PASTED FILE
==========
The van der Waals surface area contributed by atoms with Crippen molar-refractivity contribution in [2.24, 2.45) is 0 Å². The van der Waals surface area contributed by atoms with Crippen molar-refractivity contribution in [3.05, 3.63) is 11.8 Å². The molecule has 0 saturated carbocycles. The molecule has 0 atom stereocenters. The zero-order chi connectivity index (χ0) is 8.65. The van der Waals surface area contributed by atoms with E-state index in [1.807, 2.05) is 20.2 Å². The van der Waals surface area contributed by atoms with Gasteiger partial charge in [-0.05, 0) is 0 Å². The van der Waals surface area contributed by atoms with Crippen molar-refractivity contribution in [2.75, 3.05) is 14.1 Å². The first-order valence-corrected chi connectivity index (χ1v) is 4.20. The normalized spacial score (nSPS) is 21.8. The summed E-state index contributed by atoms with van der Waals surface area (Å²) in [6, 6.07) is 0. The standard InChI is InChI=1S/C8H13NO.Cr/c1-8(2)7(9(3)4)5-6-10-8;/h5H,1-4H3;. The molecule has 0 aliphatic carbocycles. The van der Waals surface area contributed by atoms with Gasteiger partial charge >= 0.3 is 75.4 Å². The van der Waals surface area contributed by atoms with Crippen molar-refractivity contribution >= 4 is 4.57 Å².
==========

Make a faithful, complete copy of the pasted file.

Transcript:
The van der Waals surface area contributed by atoms with Crippen molar-refractivity contribution in [2.24, 2.45) is 0 Å². The van der Waals surface area contributed by atoms with Crippen molar-refractivity contribution in [3.05, 3.63) is 11.8 Å². The molecule has 0 saturated carbocycles. The molecule has 0 atom stereocenters. The zero-order chi connectivity index (χ0) is 8.65. The van der Waals surface area contributed by atoms with E-state index in [1.807, 2.05) is 20.2 Å². The van der Waals surface area contributed by atoms with Gasteiger partial charge in [-0.05, 0) is 0 Å². The van der Waals surface area contributed by atoms with Crippen molar-refractivity contribution in [2.75, 3.05) is 14.1 Å². The first-order valence-corrected chi connectivity index (χ1v) is 4.20. The normalized spacial score (nSPS) is 21.8. The summed E-state index contributed by atoms with van der Waals surface area (Å²) in [6, 6.07) is 0. The standard InChI is InChI=1S/C8H13NO.Cr/c1-8(2)7(9(3)4)5-6-10-8;/h5H,1-4H3;. The molecule has 0 aliphatic carbocycles. The van der Waals surface area contributed by atoms with Gasteiger partial charge >= 0.3 is 75.4 Å². The van der Waals surface area contributed by atoms with Crippen molar-refractivity contribution >= 4 is 4.57 Å².